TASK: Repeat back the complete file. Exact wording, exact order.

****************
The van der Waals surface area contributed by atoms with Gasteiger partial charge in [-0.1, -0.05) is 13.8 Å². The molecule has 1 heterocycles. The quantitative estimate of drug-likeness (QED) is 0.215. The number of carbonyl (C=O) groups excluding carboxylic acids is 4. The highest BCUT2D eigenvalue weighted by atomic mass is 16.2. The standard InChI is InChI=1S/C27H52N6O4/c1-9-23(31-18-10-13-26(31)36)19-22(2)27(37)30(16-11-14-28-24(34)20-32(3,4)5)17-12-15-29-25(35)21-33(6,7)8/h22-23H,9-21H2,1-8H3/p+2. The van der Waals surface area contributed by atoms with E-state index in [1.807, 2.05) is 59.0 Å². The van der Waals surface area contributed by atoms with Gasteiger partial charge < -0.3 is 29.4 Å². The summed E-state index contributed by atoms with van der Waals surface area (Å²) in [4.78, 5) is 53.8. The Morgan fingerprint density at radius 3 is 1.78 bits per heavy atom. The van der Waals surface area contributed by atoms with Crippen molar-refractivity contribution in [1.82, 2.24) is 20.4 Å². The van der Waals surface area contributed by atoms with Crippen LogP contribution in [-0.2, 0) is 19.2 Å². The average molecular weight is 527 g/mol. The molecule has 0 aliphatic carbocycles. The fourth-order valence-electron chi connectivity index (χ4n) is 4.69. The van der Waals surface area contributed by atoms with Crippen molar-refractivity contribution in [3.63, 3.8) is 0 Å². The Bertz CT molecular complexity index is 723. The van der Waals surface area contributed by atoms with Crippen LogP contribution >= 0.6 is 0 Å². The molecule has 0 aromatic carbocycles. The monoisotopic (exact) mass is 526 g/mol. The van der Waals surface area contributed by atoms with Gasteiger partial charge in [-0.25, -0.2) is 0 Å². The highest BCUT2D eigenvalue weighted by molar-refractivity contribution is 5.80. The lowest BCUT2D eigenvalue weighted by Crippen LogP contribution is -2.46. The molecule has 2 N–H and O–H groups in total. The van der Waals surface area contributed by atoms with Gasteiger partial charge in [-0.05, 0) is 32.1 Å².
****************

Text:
The van der Waals surface area contributed by atoms with Gasteiger partial charge in [-0.1, -0.05) is 13.8 Å². The molecule has 1 heterocycles. The quantitative estimate of drug-likeness (QED) is 0.215. The number of carbonyl (C=O) groups excluding carboxylic acids is 4. The highest BCUT2D eigenvalue weighted by atomic mass is 16.2. The standard InChI is InChI=1S/C27H52N6O4/c1-9-23(31-18-10-13-26(31)36)19-22(2)27(37)30(16-11-14-28-24(34)20-32(3,4)5)17-12-15-29-25(35)21-33(6,7)8/h22-23H,9-21H2,1-8H3/p+2. The van der Waals surface area contributed by atoms with E-state index in [1.807, 2.05) is 59.0 Å². The van der Waals surface area contributed by atoms with Gasteiger partial charge < -0.3 is 29.4 Å². The summed E-state index contributed by atoms with van der Waals surface area (Å²) in [4.78, 5) is 53.8. The Morgan fingerprint density at radius 3 is 1.78 bits per heavy atom. The van der Waals surface area contributed by atoms with Crippen molar-refractivity contribution in [1.82, 2.24) is 20.4 Å². The van der Waals surface area contributed by atoms with Crippen LogP contribution in [-0.2, 0) is 19.2 Å². The average molecular weight is 527 g/mol. The molecule has 0 aliphatic carbocycles. The fourth-order valence-electron chi connectivity index (χ4n) is 4.69. The van der Waals surface area contributed by atoms with Crippen molar-refractivity contribution in [3.63, 3.8) is 0 Å². The Bertz CT molecular complexity index is 723. The van der Waals surface area contributed by atoms with Crippen LogP contribution >= 0.6 is 0 Å². The molecule has 0 aromatic carbocycles. The monoisotopic (exact) mass is 526 g/mol. The van der Waals surface area contributed by atoms with Gasteiger partial charge in [-0.25, -0.2) is 0 Å². The highest BCUT2D eigenvalue weighted by molar-refractivity contribution is 5.80. The lowest BCUT2D eigenvalue weighted by Crippen LogP contribution is -2.46. The molecule has 2 N–H and O–H groups in total. The van der Waals surface area contributed by atoms with Gasteiger partial charge in [-0.05, 0) is 32.1 Å².